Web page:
BEYOND THE DOCUMENTARY IN LATIN AMERICAN PHOTOGRAPHY

By Nathalie Goffard, Professor & Art Historian
Oct 20, 2015

Art comes with its own clichés and fictions and Latin American art has often been reduced to its politics. One could agree with the commonly held assertion that ‘all art is political’, not just for the messages it transmits, or for the themes it discusses, but because it is a direct reflection on society and its time. The wide range of practices in Latin American photography has mainly been reduced to a particular type of photojournalism that was predominant during times of political instability and social inequality. Latin American photographers, seeking to give visibility to their peripheral status and write their own story within the historical context in which they lived, relied on a political aesthetic in order to become part of an international discourse. This perpetuated the myth that the realities these authors recorded should be defined as ‘documentary’.

 

In attempting to understand what we mean by Latin American photography, we should question whether the ‘Latin American’ label constitutes an identity per se or if it stands as a symbolic reference. In addressing this debate, intellectuals from the region agree that the essence of what is ‘Latin American’ stems from a culture of hybridization, where historical, geographic, economic, social and political influences have combined to generate new cultural forms. These multiple influences are paradigmatic concerns for Latin American societies and determinant in the current local and global dialogues and tensions.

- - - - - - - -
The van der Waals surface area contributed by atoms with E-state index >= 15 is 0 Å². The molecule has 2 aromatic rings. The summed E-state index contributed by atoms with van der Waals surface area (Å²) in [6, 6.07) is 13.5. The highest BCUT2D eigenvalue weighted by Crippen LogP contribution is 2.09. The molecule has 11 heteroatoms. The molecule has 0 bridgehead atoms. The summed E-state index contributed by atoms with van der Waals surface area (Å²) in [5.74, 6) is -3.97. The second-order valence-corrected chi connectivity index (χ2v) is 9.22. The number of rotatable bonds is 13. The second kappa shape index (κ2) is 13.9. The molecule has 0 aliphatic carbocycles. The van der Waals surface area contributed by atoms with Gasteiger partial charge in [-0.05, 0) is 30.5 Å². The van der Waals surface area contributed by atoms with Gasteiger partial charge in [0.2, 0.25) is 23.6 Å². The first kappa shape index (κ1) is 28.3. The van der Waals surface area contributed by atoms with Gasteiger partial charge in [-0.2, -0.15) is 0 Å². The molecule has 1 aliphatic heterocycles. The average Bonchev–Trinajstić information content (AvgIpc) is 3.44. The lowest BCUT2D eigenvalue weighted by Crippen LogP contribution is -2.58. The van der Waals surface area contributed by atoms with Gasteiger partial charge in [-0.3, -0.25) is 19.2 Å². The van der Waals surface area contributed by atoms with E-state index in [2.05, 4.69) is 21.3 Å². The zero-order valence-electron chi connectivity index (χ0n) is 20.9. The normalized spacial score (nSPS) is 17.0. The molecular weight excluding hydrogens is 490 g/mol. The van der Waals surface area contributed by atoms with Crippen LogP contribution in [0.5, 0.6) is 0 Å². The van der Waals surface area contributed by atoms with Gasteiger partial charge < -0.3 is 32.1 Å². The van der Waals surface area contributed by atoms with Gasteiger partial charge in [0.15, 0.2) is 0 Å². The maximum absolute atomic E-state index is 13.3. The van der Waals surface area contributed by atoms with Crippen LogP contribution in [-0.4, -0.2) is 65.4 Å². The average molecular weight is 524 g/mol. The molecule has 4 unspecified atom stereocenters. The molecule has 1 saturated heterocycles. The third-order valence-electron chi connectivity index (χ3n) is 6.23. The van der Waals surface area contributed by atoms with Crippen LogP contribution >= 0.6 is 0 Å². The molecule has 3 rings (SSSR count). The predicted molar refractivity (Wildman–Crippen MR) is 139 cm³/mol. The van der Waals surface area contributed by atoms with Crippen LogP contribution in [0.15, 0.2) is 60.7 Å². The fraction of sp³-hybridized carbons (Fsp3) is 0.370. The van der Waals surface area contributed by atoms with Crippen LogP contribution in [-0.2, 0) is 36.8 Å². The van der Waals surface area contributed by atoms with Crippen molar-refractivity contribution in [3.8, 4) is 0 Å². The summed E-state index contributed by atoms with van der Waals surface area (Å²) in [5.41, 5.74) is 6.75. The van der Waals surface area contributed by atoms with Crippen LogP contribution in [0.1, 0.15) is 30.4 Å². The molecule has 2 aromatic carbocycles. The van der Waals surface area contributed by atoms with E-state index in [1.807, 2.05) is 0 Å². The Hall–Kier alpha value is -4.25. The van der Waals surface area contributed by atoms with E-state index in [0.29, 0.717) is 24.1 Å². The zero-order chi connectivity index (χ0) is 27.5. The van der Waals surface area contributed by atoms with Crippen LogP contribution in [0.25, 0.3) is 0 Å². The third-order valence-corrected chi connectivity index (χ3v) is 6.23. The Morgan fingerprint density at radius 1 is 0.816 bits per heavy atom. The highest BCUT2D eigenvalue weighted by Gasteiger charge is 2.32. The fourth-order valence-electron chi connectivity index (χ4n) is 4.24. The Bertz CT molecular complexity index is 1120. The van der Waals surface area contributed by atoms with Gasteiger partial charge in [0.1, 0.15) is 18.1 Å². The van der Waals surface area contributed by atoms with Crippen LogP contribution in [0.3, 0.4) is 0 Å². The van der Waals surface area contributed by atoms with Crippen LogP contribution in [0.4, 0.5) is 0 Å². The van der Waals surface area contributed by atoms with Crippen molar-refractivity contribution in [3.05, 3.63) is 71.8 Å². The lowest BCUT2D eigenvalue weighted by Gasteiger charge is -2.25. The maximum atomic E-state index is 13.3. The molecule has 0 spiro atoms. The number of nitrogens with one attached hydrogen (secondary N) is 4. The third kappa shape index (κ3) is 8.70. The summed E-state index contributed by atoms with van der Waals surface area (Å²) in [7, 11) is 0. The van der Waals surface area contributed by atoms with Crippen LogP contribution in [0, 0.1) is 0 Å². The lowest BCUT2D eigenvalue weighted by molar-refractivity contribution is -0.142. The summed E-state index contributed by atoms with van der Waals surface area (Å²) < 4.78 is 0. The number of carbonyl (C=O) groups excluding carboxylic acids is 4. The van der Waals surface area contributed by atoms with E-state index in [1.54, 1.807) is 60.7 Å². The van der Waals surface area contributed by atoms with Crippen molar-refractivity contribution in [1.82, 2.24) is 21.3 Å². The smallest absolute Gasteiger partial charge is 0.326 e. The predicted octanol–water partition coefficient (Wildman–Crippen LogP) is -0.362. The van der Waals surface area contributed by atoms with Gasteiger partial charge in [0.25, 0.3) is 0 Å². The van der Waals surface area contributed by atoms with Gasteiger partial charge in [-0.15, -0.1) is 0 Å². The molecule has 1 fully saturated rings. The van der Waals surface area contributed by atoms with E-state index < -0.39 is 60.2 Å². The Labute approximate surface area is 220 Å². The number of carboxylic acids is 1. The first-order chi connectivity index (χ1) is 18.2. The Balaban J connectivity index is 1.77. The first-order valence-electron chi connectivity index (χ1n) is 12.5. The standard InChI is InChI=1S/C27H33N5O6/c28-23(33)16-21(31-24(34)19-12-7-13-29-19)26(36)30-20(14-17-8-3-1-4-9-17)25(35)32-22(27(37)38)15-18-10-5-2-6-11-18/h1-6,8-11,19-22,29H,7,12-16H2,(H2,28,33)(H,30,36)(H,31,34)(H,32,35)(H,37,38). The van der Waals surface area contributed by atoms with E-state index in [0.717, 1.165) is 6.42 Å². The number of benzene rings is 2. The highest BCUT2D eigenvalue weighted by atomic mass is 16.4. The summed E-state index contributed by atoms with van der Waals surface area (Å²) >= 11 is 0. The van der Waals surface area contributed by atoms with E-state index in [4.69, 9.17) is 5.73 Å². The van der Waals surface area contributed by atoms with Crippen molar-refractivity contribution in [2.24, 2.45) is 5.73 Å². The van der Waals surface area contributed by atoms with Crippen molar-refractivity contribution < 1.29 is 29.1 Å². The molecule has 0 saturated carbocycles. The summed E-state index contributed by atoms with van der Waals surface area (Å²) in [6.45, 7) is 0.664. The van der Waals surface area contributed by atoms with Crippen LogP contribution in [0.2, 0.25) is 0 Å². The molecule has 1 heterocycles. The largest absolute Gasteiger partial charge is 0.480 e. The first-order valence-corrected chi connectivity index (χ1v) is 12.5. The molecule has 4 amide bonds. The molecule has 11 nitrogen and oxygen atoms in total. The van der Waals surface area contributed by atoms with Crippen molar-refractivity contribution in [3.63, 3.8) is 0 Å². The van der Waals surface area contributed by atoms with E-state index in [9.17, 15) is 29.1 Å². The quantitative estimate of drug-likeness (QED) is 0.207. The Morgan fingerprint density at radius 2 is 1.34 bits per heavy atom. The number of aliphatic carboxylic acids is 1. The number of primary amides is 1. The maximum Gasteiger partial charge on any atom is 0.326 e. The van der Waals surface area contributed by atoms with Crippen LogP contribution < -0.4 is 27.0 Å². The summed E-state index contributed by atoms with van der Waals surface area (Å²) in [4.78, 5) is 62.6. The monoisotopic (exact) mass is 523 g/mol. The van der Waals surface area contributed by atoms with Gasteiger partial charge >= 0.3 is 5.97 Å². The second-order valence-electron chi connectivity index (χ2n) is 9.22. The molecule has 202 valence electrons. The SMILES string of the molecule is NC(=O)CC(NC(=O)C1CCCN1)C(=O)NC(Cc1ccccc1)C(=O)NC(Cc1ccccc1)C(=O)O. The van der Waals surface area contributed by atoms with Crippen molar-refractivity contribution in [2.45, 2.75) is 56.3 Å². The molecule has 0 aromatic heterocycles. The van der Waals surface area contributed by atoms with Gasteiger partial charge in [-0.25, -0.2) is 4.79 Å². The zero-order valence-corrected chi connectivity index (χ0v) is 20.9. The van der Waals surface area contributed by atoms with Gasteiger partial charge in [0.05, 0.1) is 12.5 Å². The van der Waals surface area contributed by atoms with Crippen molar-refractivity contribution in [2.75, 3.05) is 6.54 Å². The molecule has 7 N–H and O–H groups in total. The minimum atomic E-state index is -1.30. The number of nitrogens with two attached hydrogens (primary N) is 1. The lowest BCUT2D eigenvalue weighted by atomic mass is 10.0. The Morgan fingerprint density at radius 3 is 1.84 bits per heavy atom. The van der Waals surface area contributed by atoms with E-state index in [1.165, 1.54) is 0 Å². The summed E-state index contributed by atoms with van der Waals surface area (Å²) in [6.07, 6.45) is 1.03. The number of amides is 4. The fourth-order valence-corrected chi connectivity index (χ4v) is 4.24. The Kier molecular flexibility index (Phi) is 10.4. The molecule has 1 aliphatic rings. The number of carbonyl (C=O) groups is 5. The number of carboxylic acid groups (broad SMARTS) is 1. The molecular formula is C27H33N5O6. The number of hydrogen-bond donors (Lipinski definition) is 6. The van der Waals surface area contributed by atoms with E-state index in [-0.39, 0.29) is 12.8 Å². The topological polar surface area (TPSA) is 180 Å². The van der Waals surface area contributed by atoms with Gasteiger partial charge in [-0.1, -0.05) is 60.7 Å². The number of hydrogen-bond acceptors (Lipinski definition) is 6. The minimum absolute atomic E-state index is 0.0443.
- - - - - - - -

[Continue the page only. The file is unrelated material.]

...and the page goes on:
The works selected for this exhibition reference memory, history and identity and attest to these superimposed layers of reality – formal or symbolic. It is perhaps no longer a question of defining and making Latin America visible to the other, but rather, to listen to the artists’ own reflection on their identity through photographic works that threaten and blur the boundaries between aesthetics, politics and fiction